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Re: the term "the middle way"
vairagi Views: 1,590
Published: 15 years ago
This is a reply to # 1,498,156

Re: the term "the middle way"

W re to this as used by Buddhists, it is actually related to how Gatama was positioned metaphysically rather than, as often commonly thought, moderate choices between conventional social extremes. Tho this is evan taught in many Buddhist circles. (If we investigate his life and advice we can hardly call him a social middle of the roader. Furthermore if this was refering to a midddle ground between indulgence and ascetisism the position would not be unique, also it would be err to reletiveness. Thus improper and unworthy of using as a description of his teachings).

In his era as in ours there were two strong positions on exisitence, eternalism and nihilism.
He debated against these and equated both with being incorrect views on life.

With eternalism the belief is that there is a seperate entity connected with each body form and it exists and travels from form to form, body to body, as each decays ect ect, eternally. The egoic dream that we dont really die, ever.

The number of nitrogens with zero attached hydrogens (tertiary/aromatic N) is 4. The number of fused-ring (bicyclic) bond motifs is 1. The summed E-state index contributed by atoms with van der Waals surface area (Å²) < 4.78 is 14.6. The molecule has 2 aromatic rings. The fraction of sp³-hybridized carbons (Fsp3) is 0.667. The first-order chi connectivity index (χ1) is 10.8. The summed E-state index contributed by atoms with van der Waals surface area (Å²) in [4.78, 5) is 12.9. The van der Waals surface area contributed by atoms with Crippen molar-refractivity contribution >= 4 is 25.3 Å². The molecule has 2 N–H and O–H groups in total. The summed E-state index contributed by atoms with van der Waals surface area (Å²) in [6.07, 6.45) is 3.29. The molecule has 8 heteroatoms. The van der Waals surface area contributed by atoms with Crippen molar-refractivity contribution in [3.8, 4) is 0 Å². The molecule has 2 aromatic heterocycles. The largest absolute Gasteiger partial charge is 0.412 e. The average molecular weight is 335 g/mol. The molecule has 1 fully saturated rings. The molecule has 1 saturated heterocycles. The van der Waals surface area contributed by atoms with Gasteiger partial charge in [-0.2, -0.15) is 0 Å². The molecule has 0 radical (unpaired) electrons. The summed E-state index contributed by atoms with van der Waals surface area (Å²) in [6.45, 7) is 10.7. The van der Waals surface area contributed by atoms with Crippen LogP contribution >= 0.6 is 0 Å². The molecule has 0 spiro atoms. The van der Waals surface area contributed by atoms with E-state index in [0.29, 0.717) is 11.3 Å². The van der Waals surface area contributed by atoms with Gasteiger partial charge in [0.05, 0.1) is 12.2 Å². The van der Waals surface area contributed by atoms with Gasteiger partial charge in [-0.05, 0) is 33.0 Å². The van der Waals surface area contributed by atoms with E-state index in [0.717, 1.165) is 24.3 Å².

Nihilism simple put might be considered the opposite. We live, we die, thats all. We may be familiar with the group of the same name in europe from the last cent. who promoted a way of "anything goes living" because in their view of things there is no actual lasting reality to any of it.

Tho we can certainly understand how these viewpoints can represent stages of understanding, appropriate and evidenced, the primitive moving on to the more evolved, still this Buddha strongly stated that both of these understandings were errroneous and would only delay enlightenment and ultimately only continue to perpetuate suffering.

His position was termed annata, sometimes called no-self, but since we all know something as a self ( and he also refered to reincarnation) then the quandry is answered in a most particular way. Evan the term nirvana has a few different defintions coming from so long ago with all the linguistic and idiomatic understandings needed to really get a grip on the posibilities of meaning.( see Thanissaro's work "The Mind Like Fire Unbound" on how nirvana and annata have been missconstrued over the ages)

Gautama, the Buddha, was reported to have rarely commented on such metaphysical topics and rather that his silence was part of a comment on the worthyness of the questioner and whether the question was being asked for the right reason.

Still it is reported that he did reveal truths re these matters and that he held distinct views on such things and thus his particular teaching at his time was known as the middle way as opposed to the eternalist Jain leader of the time, Mahavira, and other religious leaders whose phiosophies were rooted in nihilism.

Still all of this is debated and analysed, used and missused by us. Thus strengthening the position of teachers who remain silent and allow the motivation of the questor, not earlier than ready, to find and really know the truth without other reliance.

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